Friday, August 29, 2008

Breakfast Blog

Yesterday I installed my show at LynnArts.  It was a good day, productive and crisis-free.  All paintings arrived at the gallery unscathed, nothing fell off the wall, and there were very sweet interns there to help me.  The space has great light and interesting architectural details.  My show faces out onto the street, and passersby stopped to peek in, wave, smile, and give me the thumbs up.  As mentally exhausted as I was at the end of the day, I left the gallery full of warm fuzzies.  My one regret is that I failed to realize that there are windows on the actual walls of the gallery space.  You can see one in this image.  There's another, beautiful arched one on the other side of Fish Rain and one long, vertical one at the very top of the wall, but I didn't get pictures of those.  I can't, for the life of me, figure out how I missed the existence of these windows, except that the artist who was showing when I first went to visit the space must have covered them with some big paintings.  In any case, if I had realized the windows were there, I would have created some kind of site-specific piece to interact with them.  I'm dreaming about long cut- paper vines hanging down from the ceiling, veiling the windows, but not hiding them.  Kind of like strange, human-made ivy covered walls.  I've had two shows now–this one, and the one at the Belmont Gallery of Art–where I wish I had taken more full advantage of the particularities of the space.  In the future I will be sure to investigate these things more carefully!  Ah well, here are some more views of the show:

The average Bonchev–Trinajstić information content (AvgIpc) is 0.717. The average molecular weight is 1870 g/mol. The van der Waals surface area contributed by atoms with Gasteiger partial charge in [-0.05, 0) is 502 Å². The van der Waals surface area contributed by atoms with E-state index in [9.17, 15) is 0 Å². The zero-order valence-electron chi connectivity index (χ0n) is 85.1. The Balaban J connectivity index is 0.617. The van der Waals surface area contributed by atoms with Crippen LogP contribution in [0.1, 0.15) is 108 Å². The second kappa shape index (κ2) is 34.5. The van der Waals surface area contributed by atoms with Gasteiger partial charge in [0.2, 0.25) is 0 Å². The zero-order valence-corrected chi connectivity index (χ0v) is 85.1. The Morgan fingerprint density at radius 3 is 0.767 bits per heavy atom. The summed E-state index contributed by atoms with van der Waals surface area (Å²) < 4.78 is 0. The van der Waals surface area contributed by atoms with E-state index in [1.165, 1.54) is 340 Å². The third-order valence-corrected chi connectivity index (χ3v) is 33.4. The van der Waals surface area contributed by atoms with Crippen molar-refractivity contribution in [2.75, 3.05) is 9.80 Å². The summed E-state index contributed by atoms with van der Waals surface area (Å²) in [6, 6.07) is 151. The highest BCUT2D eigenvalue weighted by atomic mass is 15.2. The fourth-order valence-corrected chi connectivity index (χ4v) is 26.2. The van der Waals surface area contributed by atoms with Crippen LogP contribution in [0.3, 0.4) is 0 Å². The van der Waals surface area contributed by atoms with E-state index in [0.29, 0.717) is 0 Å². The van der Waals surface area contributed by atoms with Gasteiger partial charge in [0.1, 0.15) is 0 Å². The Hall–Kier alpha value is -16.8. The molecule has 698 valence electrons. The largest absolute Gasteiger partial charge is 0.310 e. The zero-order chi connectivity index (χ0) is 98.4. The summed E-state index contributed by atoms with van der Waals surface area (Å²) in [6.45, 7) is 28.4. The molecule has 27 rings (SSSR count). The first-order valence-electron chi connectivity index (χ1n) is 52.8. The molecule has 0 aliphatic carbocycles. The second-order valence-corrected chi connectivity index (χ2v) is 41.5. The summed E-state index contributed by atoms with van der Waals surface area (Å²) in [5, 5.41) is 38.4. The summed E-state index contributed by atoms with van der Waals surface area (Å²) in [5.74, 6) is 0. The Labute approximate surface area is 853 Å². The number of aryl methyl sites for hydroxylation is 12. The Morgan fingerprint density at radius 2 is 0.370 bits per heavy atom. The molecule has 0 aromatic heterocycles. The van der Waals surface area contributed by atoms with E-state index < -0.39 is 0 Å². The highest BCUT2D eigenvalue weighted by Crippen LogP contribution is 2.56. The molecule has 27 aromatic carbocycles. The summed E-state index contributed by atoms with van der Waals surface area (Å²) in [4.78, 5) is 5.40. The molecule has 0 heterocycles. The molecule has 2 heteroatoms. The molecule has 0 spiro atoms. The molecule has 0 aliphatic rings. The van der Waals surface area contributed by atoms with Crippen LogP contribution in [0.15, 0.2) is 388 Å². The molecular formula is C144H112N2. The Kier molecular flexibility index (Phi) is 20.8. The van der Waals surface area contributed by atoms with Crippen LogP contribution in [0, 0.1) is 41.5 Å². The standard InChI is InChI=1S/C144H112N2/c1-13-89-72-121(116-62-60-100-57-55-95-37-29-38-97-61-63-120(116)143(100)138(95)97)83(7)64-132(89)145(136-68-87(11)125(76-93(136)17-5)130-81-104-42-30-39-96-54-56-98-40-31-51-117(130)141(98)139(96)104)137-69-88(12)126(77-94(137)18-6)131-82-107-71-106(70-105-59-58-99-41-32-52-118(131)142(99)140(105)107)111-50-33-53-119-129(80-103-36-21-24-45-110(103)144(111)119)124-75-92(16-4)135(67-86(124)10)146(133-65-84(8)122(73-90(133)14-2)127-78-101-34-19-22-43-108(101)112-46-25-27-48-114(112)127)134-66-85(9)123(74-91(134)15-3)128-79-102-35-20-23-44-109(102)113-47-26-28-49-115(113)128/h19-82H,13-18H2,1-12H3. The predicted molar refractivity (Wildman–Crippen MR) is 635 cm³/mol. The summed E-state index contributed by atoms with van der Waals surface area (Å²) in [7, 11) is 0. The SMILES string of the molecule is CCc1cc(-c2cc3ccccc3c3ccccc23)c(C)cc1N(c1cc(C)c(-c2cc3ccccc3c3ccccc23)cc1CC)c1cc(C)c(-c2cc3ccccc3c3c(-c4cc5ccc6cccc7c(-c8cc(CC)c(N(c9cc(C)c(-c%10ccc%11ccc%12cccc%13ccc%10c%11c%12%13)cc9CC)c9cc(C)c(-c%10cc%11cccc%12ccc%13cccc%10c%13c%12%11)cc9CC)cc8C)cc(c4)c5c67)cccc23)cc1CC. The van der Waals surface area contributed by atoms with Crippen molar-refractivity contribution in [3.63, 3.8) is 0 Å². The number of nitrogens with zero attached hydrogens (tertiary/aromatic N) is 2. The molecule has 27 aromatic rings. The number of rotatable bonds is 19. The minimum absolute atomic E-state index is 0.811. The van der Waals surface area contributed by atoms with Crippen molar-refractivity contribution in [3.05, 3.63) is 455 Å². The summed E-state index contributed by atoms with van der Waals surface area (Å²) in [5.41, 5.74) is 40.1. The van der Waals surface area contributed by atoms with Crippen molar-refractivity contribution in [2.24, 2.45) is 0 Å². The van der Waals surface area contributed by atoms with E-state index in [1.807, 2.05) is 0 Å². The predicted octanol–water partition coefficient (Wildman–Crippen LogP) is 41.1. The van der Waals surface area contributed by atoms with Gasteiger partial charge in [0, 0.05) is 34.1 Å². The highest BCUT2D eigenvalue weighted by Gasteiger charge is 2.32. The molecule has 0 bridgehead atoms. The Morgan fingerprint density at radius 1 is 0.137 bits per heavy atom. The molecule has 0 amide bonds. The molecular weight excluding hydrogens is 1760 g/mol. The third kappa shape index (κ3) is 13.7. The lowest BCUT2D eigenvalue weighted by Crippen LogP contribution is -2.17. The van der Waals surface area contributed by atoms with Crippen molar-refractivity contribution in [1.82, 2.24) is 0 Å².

Setting my delightful experience at LynnArts aside, I have decided that the city of Lynn must surely be the catcall capital of the universe.  I am not even kidding.  And it wasn't just that I accidentally parked next to a barber shop outside of which legions of young men appeared to congregate for hours on end.  There were also creepy comments from even creepier middle aged men in passing cars, and there was a lot of honking, waving and hollering out of car windows.  I found the whole experience mystifying.  If all of these *cough* "gentlemen" expend this amount of energy on a woman walking down the street with messy hair, flip flops, bermuda shorts and a t-shirt, what happens when they see a woman wearing a dress?  Do they spontaneously combust?  Now that would be something to see.  

While I found the catcalling men of Lynn uncomfortably absurd, here's something that I am finding delightfully absurd:
This is the second book in Jasper Fforde's Nursery Crime Series.  I read the first one, The Big Over Easy a couple of weeks ago and I highly recommend them both.  They are perfect end-of-summer reading books.  Especially if your early summer reading list included A Thousand Splendid Suns and Plague of Doves, both of which are amazing, but in no way embody the kind of light, hammock lounging, beach sprawling breeziness that normal people associate with summer reading.  

You might have noticed the above reference to end-of-summer.  Sorry, but it's true.  Not only are my mom's dahlias in full swing:

But the leaves are already beginning to change, the air is getting crisp at night, and I've seen several big V's of Canadian Geese on the move.  So for those of you who love summer best, my condolences.  And for autumn-lovers like myself, wahoo!

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